EMS providers say while the pandemic slowed production of equipment last year, demand is recovering and single-digit growth for many contract manufacturers is possible.
Electronic manufacturing services providers say they are optimistic that they will grow business over the next five years because of rising demand from companies making products for alternative and clean energy, industrial applications, 5G and Internet of Things (IoT) and an overall increase in outsourcing by OEMs in some industries.
Many North American EMS providers struggled last year as some industries shut down production for a time because of the pandemic, but many contract manufacturers still managed to post sales increases for the year when demand picked up in the second half. EMS providers say demand in the first three months of this year has been healthy and they believe demand for manufacturing services will continue through the year and in the near future. The North American EMS industry is off to a good start in 2021. Trade association IPC said EMS shipments grew 9.7 per cent in January over January 2020 and bookings increased 10.2 per cent from December 2020.
Contributing to sales growth will be the trend of OEMs and their EMS providers to build products in or near the markets where the products will be sold rather than in low-labor cost Asian countries. In fact, some manufacturing that had moved to China years ago has moved back to North America.
While year-in, year-out double-digit growth of North American EMS business probably is not possible, many EMS providers say that mid-single-digit growth is achievable and there will be double-digit growth in certain segments. The idea of single-digit growth would have been considered unlikely early last year after production of many electronic products and systems were shut down or slowed because of the pandemic.
Ed Smith, CEO of EMS provider SMTC, based in Markham, Ont., Canada, said when COVID hit last year, “some parts of our business went to zero but overall we are going to grow year on year even with COVID.” SMTC builds products and systems for a wide range of industries including medical, semiconductor, defense and aerospace, retail, test and measurement, telecom and networking and clean energy, among others.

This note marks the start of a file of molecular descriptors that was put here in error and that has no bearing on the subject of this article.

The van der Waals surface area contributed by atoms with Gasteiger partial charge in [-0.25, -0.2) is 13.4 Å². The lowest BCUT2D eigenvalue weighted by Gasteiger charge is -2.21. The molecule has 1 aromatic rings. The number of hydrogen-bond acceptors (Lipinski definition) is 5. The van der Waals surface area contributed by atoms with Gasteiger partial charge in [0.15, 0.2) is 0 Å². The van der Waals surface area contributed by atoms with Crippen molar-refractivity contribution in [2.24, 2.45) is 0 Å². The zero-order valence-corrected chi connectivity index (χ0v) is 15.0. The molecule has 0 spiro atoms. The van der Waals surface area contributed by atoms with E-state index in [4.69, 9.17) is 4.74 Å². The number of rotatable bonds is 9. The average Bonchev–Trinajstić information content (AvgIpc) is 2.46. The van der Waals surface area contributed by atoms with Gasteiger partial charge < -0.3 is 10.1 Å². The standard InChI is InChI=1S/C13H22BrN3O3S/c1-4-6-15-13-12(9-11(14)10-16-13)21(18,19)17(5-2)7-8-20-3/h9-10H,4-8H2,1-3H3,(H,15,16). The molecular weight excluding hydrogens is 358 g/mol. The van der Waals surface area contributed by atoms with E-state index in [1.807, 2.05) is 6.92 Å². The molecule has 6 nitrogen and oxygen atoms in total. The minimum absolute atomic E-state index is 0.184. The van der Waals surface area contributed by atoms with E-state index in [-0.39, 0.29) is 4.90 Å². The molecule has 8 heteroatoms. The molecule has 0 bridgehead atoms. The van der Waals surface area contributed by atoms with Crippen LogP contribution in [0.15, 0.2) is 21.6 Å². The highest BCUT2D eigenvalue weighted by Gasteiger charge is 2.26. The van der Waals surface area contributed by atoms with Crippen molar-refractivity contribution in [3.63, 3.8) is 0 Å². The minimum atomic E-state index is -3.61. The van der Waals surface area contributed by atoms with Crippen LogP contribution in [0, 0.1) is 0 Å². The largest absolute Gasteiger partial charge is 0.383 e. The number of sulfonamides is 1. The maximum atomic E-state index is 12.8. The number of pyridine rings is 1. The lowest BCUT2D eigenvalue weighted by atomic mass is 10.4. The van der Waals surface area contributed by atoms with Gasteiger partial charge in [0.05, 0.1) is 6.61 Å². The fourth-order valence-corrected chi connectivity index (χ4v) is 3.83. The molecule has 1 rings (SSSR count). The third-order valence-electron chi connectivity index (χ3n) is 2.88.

He said SMTC’s avionics and restaurant payment systems business was hard hit especially in the second quarter of last year. Those segments are not back to pre-COVID levels but are recovering. Other EMS providers suffered sales losses early in 2020, but eventually recovered in the second half.
“For some EMS providers, the pandemic had impacts on business other than lost sales. Rob Crawford, chief revenue officer for EMS provider Benchmark, said the pandemic resulted in Benchmark shifting “its focus in the connected point of care medical device space” because demand for certain medical products increased sharply last year.
“Technology trends related to patient-centric healthcare and healthcare solutions that don’t require a visit to the hospital or doctor’s office had been growing, but the pandemic accelerated the demand for it greatly,” he said. Benchmark, based in Tempe, Ariz., builds devices for medical OEMs including connected and portable medical products, medical resonance and imaging (MRI) systems, computerized tomography (CT) scanners, optical imaging products such as endoscopes, among others. It also services, aerospace, industrial, defense and semiconductor capital equipment markets.
While 2020 was challenging for EMS providers, many contract manufacturers are upbeat about 2021. One reason is industrial IoT. Some EMS providers think there will be strong growth for the segment in 2021 and for several years after because of the rollout of 5G networks, which many industry analysts and electronics executives say is pivotal to IoT growth.